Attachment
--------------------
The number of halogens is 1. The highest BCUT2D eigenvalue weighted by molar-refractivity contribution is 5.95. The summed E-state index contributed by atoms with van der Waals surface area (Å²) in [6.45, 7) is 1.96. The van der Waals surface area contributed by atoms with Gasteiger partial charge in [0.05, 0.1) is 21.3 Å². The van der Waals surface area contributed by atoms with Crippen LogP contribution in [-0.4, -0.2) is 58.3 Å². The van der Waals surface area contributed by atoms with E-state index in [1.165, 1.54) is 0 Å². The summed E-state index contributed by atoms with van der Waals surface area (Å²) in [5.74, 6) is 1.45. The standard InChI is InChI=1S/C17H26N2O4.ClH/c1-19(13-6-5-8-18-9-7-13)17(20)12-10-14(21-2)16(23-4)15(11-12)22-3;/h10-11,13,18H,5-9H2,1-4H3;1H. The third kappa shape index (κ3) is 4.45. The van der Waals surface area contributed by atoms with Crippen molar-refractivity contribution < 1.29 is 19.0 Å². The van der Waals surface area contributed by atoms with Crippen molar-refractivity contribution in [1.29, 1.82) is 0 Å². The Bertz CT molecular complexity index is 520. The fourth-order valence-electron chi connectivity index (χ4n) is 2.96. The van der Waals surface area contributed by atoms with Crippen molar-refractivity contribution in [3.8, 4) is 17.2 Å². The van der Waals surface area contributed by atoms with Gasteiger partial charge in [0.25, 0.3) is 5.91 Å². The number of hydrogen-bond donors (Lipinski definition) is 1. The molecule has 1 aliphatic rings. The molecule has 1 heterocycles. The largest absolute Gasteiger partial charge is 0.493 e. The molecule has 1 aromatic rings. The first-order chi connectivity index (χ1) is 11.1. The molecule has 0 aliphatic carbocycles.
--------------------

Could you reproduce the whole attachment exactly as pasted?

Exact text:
The number of halogens is 1. The highest BCUT2D eigenvalue weighted by molar-refractivity contribution is 5.95. The summed E-state index contributed by atoms with van der Waals surface area (Å²) in [6.45, 7) is 1.96. The van der Waals surface area contributed by atoms with Gasteiger partial charge in [0.05, 0.1) is 21.3 Å². The van der Waals surface area contributed by atoms with Crippen LogP contribution in [-0.4, -0.2) is 58.3 Å². The van der Waals surface area contributed by atoms with E-state index in [1.165, 1.54) is 0 Å². The summed E-state index contributed by atoms with van der Waals surface area (Å²) in [5.74, 6) is 1.45. The standard InChI is InChI=1S/C17H26N2O4.ClH/c1-19(13-6-5-8-18-9-7-13)17(20)12-10-14(21-2)16(23-4)15(11-12)22-3;/h10-11,13,18H,5-9H2,1-4H3;1H. The third kappa shape index (κ3) is 4.45. The van der Waals surface area contributed by atoms with Crippen molar-refractivity contribution < 1.29 is 19.0 Å². The van der Waals surface area contributed by atoms with Crippen molar-refractivity contribution in [1.29, 1.82) is 0 Å². The Bertz CT molecular complexity index is 520. The fourth-order valence-electron chi connectivity index (χ4n) is 2.96. The van der Waals surface area contributed by atoms with Crippen molar-refractivity contribution in [3.8, 4) is 17.2 Å². The van der Waals surface area contributed by atoms with Gasteiger partial charge in [0.25, 0.3) is 5.91 Å². The number of hydrogen-bond donors (Lipinski definition) is 1. The molecule has 1 aliphatic rings. The molecule has 1 heterocycles. The largest absolute Gasteiger partial charge is 0.493 e. The molecule has 1 aromatic rings. The first-order chi connectivity index (χ1) is 11.1. The molecule has 0 aliphatic carbocycles.